Marine veteran George Flynn, 74, sits in his wheelchair in front of a Mojave desert grocery store, playing his harmonica for spare change.
Despite his many health woes – including an infected leg and cancer he says was caused by Agent Orange in Vietnam – Flynn takes the bus here most mornings to play for eight hours in hopes of making $15 or $20 a day which he uses to pay for his spot in a remote campground where he can wash his clothes and shower.
Although Flynn barely scrapes by – somewhere along the way he stopped getting his monthly government assistance – his struggles are surprisingly common.
Nearly one in 10 of the country’s 610,000 homeless once served in the U.S. military. Of these 56,000 homeless veterans, more than half are 51 or older.
Providing assistance to these veterans is often daunting, since they are typically saddled with a variety of physical and emotional problems; half suffer from mental illness that includes Post Traumatic Stress Disorder and depression. Compounding these difficulties are substance abuse, unemployment and poverty.
As part of its five-year plan, the Department of Veteran’s Affairs has vowed to end veteran homelessness by 2015, creating a robust online resource directory that includes a 24-hour hotline.
Around the state, programs targeting homeless veterans often use veterans themselves for outreach efforts that have spawned a mixture of hope and despair.
Formerly homeless himself, Army veteran Kevin Fish scoffs at the VA’s goal.
Fish has spent the past three years seeking out veterans like Flynn in the desert’s Morongo Basin, which borders Joshua Tree National Park and includes the Marine Corps Air Ground Combat Center in the city of Twentynine Palms. He says the region is rife with homeless encampments low on amenities and high on government distrust.
Fish has contacted about 300 of an estimated 1,300 homeless vets in the basin.
“The majority of them live in bunkers they dug out years ago in the desert,” says Fish, citing one that has existed for 31 years. “They’ll find a nice inconspicuous spot. They’ll put a bed in it, a chair in it. Almost like a barracks.”
Experts say the state’s rural areas – especially desert regions – are the hardest to find and help veterans.
Yet at the same time, there is growing proof around California that homeless veterans of all ages are being found and taken care of.
While the total number of homeless has increased in recent years, veteran homelessness has actually dropped – by 21% according to counts between 2011 and 2013.
“Wherever you see the resources go, you slowly but surely see the problem getting solved,” says Gregory Scott, president and CEO of New Directions for Veterans, which services Los Angeles County.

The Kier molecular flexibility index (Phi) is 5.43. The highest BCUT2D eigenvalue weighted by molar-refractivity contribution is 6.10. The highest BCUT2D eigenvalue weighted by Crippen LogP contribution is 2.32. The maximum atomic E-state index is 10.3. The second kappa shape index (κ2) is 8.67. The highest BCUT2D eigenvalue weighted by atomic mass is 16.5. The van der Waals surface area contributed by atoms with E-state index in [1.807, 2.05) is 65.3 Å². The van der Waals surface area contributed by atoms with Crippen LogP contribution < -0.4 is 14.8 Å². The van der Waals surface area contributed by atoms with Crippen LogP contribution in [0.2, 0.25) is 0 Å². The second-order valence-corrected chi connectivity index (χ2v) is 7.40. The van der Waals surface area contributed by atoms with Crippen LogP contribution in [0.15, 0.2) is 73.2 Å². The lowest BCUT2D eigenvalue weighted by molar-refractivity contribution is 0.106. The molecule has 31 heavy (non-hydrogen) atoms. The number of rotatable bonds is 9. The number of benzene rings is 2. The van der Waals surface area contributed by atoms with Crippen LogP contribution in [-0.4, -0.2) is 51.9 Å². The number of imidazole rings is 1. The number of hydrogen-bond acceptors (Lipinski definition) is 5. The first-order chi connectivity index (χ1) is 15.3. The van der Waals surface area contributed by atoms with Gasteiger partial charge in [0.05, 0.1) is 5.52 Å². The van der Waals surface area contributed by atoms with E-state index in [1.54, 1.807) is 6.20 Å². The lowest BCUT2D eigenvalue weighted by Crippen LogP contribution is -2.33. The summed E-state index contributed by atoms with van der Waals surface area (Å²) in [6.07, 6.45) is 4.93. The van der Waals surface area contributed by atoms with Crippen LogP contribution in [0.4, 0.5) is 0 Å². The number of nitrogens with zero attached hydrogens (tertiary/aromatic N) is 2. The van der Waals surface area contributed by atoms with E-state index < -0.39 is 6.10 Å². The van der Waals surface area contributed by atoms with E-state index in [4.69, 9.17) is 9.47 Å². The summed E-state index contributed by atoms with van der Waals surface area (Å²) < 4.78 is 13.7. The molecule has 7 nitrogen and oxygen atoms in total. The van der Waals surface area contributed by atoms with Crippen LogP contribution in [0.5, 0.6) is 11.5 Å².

“The new model for getting people off the street is a ‘housing first’ model,” says Deborah Johnson, president of the California Veterans Assistance Foundation, which focuses its efforts on Kern County. “The goal is to get them housed first and then work on the other issues.”
Johnson says her foundation has recently opened two new housing facilities targeting veterans in Kern County, home to a high percentage of homeless veterans with families.
Yet homelessness is just one part of an even larger problem, she adds, citing the 1.4 million veterans living below the poverty line nationwide.
Los Angeles County has the largest number of homeless veterans in the country with 6,100, many of them on L.A.’s notorious Skid Row.
Last fall, Scott’s New Directions and the VA saw years of collaborative effort come to fruition with the opening of their $48 million, 147-unit Sepulveda I and II housing projects. Located in the San Fernando Valley’s North Hills neighborhood, about half of its formerly homeless occupants are 55 and over.
Critical to the site’s success are wraparound services that include case management and links to social services, job support, and mental health counseling.
“What we’re doing at Sepulveda is a really good model for helping other veterans,” says Scott.
Air Force veteran Gerry Barker agrees.
Barker’s life fell apart when his girlfriend of 14 years died suddenly in 2005, and he spent the next decade drifting from shelter to SRO hotels that were full of cockroaches and drug dealers.
“I didn’t need a drug program,” says Barker, 67. “I needed a place to live.”
Today, Barker has a pristine new apartment in one of the Sepulveda buildings.
“I have a lock and a door and a garbage disposal and a doorbell,” he gloats. “I even have all the appliance booklets in the drawer.”
Barker praises New Directions and the VA for their fortitude in building the site despite neighborhood opposition.
“A lot of people didn’t want us old veterans to live on their sacred ground,” he jokes.
In March, New Directions also opened a 40-unit site east of downtown Los Angeles in El Monte. Another 32-unit facility for veterans 55 and over is scheduled to open in Boyle Heights this October. A Glendale facility is slated to open the middle of next year.
Also next year in West Adams, New Directions will begin construction of 64 units, with nearly half of them reserved for homeless veterans 62 and over.
While more resources are being given to homeless veterans, Scott says the problem needs sustained attention that covers housing, employment and health services.
“For a long time, people have ignored the issue,” he says. “We’re just wrapping up two wars, and these guys are coming back. And even though there’s a lot more attention being paid… we’re still unprepared for the influx of veterans now coming back.”